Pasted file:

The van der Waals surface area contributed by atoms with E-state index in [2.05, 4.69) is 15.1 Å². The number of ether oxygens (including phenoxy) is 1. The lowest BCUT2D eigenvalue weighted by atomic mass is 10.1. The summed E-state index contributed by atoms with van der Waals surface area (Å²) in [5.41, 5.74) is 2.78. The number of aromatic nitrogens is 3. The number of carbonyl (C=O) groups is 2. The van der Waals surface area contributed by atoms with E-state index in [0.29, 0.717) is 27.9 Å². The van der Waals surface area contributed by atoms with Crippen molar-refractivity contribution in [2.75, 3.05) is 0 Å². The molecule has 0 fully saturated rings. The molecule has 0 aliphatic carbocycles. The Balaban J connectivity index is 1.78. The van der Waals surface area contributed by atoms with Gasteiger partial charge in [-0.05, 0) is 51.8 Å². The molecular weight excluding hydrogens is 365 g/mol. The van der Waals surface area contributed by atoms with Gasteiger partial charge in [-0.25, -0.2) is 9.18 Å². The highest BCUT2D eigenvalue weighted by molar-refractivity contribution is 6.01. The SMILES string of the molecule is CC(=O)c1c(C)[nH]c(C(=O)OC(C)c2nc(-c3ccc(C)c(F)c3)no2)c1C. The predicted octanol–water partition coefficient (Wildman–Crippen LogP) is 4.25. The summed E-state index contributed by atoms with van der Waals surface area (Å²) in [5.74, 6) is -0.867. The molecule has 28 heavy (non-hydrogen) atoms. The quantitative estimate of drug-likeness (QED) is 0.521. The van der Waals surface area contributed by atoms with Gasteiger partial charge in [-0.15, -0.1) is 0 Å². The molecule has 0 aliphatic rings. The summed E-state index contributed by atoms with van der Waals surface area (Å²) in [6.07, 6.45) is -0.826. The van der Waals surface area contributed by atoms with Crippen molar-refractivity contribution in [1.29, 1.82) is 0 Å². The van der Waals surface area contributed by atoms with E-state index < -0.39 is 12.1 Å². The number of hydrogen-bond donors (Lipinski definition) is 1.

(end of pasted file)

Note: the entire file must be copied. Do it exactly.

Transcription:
The van der Waals surface area contributed by atoms with E-state index in [2.05, 4.69) is 15.1 Å². The number of ether oxygens (including phenoxy) is 1. The lowest BCUT2D eigenvalue weighted by atomic mass is 10.1. The summed E-state index contributed by atoms with van der Waals surface area (Å²) in [5.41, 5.74) is 2.78. The number of aromatic nitrogens is 3. The number of carbonyl (C=O) groups is 2. The van der Waals surface area contributed by atoms with E-state index in [0.29, 0.717) is 27.9 Å². The van der Waals surface area contributed by atoms with Crippen molar-refractivity contribution in [2.75, 3.05) is 0 Å². The molecule has 0 fully saturated rings. The molecule has 0 aliphatic carbocycles. The Balaban J connectivity index is 1.78. The van der Waals surface area contributed by atoms with Gasteiger partial charge in [-0.05, 0) is 51.8 Å². The molecular weight excluding hydrogens is 365 g/mol. The van der Waals surface area contributed by atoms with Gasteiger partial charge in [-0.25, -0.2) is 9.18 Å². The highest BCUT2D eigenvalue weighted by molar-refractivity contribution is 6.01. The SMILES string of the molecule is CC(=O)c1c(C)[nH]c(C(=O)OC(C)c2nc(-c3ccc(C)c(F)c3)no2)c1C. The predicted octanol–water partition coefficient (Wildman–Crippen LogP) is 4.25. The summed E-state index contributed by atoms with van der Waals surface area (Å²) in [5.74, 6) is -0.867. The molecule has 28 heavy (non-hydrogen) atoms. The quantitative estimate of drug-likeness (QED) is 0.521. The van der Waals surface area contributed by atoms with Gasteiger partial charge in [-0.15, -0.1) is 0 Å². The molecule has 0 aliphatic rings. The summed E-state index contributed by atoms with van der Waals surface area (Å²) in [6.07, 6.45) is -0.826. The van der Waals surface area contributed by atoms with Crippen molar-refractivity contribution in [1.29, 1.82) is 0 Å². The van der Waals surface area contributed by atoms with E-state index < -0.39 is 12.1 Å². The number of hydrogen-bond donors (Lipinski definition) is 1.